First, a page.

From Norway to the United Arab Emirates and Saudi Arabia, big oil producers are becoming big backers of renewable-energy. Now, Nigeria has signed two agreements with solar developers to guarantee the payment risks for 50-megawatt and 70-megawatt solar farms.
The oil and gas sector makes up 35 percent of Nigeria’s GDP and 90 percent of its exports. But unlike the population of the other oil producers, Nigeria’s 192 million people remain energy-poor. Nearly half the country lacks access to electricity (in comparison, Saudia Arabia and the UAE have 100 percent electrification rates). Nigeria’s total installed capacity is about 13-gigawatts, but less than one-third of that is actually functional. To accelerate Nigeria’s pace of development, one study estimates that 60-gigawatts of renewable capacity is needed.
Nigeria’s so-called “put-call option agreements” are designed to spur solar development in the sun-rich country by placing payment risk for new power agreements onto Nigeria’s Ministry of Finance. Such guarantees are considered the key to unlocking solar projects worldwide. Now that costs have fallen dramatically, investors are worried that counterparties, such as utilities, won’t pay.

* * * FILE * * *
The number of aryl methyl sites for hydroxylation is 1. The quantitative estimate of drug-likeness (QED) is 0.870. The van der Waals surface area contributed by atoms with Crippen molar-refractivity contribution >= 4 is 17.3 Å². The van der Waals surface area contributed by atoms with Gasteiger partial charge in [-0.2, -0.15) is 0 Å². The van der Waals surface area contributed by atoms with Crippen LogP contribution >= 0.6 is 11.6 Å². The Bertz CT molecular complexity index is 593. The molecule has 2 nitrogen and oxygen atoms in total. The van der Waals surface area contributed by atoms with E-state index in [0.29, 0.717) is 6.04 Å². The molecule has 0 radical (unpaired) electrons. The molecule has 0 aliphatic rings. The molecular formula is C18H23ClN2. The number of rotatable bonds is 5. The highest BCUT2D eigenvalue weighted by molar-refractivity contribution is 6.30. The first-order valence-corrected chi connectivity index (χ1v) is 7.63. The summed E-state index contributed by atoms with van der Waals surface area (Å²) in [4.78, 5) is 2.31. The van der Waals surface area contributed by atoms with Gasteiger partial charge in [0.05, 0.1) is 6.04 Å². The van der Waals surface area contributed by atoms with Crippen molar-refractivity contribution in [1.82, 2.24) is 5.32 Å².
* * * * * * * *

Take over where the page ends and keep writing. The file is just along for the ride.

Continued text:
The World Bank and others are experimenting with risk-reduction mechanisms that can make solar projects institutional grade (see, “Clean Energy Revolution Trumps Climate Skepticism at Global Climate Talks”).
Late last year, Michael Eckhart, Citigroup’s global head of environmental finance and sustainability, told ImpactAlpha such guarantees “would unlock the global market instantly. Even Citi could loan.”
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